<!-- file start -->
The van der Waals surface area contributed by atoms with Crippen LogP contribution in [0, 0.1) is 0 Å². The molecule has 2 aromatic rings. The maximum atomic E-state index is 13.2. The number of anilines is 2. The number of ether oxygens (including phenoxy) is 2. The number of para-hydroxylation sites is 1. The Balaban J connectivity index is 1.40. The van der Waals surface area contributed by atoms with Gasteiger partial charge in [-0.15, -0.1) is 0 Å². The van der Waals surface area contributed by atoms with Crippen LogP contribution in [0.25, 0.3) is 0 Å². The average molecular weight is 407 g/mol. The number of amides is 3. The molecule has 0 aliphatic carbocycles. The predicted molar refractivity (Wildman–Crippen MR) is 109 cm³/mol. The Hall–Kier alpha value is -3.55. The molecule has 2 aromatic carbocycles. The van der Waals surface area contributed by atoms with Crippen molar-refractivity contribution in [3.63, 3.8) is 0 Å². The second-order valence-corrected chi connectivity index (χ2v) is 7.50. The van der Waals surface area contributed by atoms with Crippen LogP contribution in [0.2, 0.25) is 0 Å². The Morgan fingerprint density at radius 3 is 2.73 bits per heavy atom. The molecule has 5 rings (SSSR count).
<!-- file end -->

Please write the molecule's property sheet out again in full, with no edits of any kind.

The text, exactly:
The van der Waals surface area contributed by atoms with Crippen LogP contribution in [0, 0.1) is 0 Å². The molecule has 2 aromatic rings. The maximum atomic E-state index is 13.2. The number of anilines is 2. The number of ether oxygens (including phenoxy) is 2. The number of para-hydroxylation sites is 1. The Balaban J connectivity index is 1.40. The van der Waals surface area contributed by atoms with Gasteiger partial charge in [-0.15, -0.1) is 0 Å². The van der Waals surface area contributed by atoms with Crippen LogP contribution in [0.25, 0.3) is 0 Å². The average molecular weight is 407 g/mol. The number of amides is 3. The molecule has 0 aliphatic carbocycles. The predicted molar refractivity (Wildman–Crippen MR) is 109 cm³/mol. The Hall–Kier alpha value is -3.55. The molecule has 2 aromatic carbocycles. The van der Waals surface area contributed by atoms with Crippen molar-refractivity contribution in [3.63, 3.8) is 0 Å². The second-order valence-corrected chi connectivity index (χ2v) is 7.50. The van der Waals surface area contributed by atoms with Crippen LogP contribution in [0.2, 0.25) is 0 Å². The Morgan fingerprint density at radius 3 is 2.73 bits per heavy atom. The molecule has 5 rings (SSSR count).